A manual propofol infusion regimen for neonates and infants
Aims: Manual propofol infusion regimens for neonates and infants have been de‐ termined from clinical observations in children under the age of 3 years undergoing anesthesia. We assessed the performance of these regimens using reported age‐spe‐ cific pharmacokinetic parameters for propofol. Where performance was poor, we propose alternative dosing regimens. Methods: Simulations using a reported general purpose pharmacokinetic propofol model were used to predict propofol blood plasma concentrations during manual infusion regimens recommended for children 0‐3 years. Simulated steady state con‐ centrations were 6‐8 µg.mL−1 in the first 30 minutes that were not sustained during 100 minutes infusions. Pooled clinical data (n = 161, 1902 plasma concentrations) were used to determine an alternative pharmacokinetic parameter set for propofol using nonlinear mixed effects models. A new manual infusion regimen for propofol that achieves a steady‐state concentration of 3 µg.mL−1 was determined using a heu‐ ristic approach. Results: A manual dosing regimen predicted to achieve steady‐state plasma concen‐ tration of 3 µg.mL−1 comprised a loading dose of 2 mg.kg−1 followed by an infusion rate of 9 mg.kg−1.h−1 for the first 15 minutes, 7 mg.kg−1.h−1 from 15 to 30 minutes, 6 mg.kg−1.h−1 from 30 to 60 minutes, 5 mg.kg−1.h−1 from 1 to 2 hours in neonates (38‐44 weeks postmenstrual age). Dose increased with age in those aged 1‐2 years with a loading dose of 2.5 mg.kg−1 followed by an infusion rate of 13 mg.kg−1.h−1 for the first 15 minutes, 12 mg.kg−1.h−1 from 15 to 30 minutes, 11 mg.kg−1.h−1 from 30 to 60 minutes, and 10 mg.kg−1.h−1 from 1 to 2 hours. Conclusion: Propofol clearance increases throughout infancy to reach 92% that re‐ ported in adults (1.93 L.min.70 kg−1) by 6 months postnatal age and infusion regimens should reflect clearance maturation and be cognizant of adverse effects from con‐ centrations greater than the target plasma concentration. Predicted concentrations using a published general purpose pharmacokinetic propofol model were similar to those determined using a new parameter set using richer neonatal and infant data.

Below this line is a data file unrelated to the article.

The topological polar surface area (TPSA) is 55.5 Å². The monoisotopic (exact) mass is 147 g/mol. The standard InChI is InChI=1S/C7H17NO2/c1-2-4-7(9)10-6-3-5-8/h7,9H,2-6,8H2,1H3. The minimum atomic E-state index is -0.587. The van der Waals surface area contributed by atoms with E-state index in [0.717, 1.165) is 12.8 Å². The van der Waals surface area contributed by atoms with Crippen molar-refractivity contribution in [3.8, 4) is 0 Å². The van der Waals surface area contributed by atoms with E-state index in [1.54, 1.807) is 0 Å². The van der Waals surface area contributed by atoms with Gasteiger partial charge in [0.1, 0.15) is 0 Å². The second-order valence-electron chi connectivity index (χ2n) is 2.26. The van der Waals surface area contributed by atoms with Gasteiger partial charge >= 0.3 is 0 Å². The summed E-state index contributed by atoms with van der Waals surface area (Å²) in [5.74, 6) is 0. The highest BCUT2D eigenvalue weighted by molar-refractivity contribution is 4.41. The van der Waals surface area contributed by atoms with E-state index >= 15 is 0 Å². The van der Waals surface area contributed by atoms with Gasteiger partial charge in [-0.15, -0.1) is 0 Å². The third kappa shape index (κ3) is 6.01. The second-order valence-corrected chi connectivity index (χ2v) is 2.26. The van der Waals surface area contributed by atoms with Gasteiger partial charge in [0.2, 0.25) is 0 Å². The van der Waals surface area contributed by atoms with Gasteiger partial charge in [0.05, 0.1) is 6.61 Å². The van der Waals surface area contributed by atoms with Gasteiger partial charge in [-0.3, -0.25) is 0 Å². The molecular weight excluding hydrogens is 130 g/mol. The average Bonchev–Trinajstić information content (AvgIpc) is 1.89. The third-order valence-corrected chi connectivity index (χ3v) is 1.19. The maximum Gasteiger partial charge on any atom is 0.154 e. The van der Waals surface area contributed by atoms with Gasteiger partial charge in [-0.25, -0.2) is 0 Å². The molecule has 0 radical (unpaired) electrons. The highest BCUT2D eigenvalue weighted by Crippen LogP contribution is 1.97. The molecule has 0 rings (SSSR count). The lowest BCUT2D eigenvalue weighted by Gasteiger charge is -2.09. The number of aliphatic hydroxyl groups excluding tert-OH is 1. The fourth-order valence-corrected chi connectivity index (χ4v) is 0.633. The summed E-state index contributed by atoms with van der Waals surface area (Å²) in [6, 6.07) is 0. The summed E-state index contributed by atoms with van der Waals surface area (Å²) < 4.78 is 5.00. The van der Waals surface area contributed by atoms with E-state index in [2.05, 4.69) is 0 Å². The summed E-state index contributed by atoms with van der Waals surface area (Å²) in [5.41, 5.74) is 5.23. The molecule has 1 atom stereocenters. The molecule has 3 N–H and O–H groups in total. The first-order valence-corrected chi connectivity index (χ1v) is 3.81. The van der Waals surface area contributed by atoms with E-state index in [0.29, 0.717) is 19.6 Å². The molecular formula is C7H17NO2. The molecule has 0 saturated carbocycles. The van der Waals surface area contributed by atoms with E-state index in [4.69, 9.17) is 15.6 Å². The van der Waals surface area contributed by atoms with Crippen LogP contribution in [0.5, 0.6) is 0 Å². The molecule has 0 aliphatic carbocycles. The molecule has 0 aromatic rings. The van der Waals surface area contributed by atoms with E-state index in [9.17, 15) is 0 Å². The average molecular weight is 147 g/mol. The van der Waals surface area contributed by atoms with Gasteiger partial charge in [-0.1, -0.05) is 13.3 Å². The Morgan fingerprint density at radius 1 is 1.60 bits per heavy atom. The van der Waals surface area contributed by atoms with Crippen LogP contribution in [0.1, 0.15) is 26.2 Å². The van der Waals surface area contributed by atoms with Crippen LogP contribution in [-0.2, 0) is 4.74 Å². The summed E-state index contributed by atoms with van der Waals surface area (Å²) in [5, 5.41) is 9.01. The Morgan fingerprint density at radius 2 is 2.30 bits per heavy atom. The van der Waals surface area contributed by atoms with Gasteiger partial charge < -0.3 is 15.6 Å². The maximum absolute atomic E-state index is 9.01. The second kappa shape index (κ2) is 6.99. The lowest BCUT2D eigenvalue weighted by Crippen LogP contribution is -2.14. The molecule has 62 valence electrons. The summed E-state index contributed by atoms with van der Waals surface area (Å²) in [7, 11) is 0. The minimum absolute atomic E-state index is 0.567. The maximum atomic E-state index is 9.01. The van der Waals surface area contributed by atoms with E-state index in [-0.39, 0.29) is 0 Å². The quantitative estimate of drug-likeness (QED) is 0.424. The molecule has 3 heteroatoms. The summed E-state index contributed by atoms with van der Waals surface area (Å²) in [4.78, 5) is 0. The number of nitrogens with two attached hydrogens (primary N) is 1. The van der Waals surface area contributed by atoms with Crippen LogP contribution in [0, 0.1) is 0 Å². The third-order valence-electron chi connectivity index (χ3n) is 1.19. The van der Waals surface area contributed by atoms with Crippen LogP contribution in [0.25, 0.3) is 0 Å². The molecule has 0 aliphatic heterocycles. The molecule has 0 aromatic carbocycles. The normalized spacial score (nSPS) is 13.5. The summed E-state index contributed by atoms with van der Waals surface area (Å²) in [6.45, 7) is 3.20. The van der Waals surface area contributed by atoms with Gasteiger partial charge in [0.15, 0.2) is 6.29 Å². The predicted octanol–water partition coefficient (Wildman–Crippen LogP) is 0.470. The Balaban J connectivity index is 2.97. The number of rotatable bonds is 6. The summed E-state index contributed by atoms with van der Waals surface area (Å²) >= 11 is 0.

|Keywords||anesthetic techniques, anesthetics, infants, infusion, intravenous, neonates, pediatrics, propofol, TIVA|
|Persistent URL||dx.doi.org/10.1111/pan.13706, hdl.handle.net/1765/119368|
Morse, J., Hannam, J.A., Cortinez, L.I., Allegaert, K.M, & Anderson, B.J. (2019). A manual propofol infusion regimen for neonates and infants. Paediatric Anaesthesia. doi:10.1111/pan.13706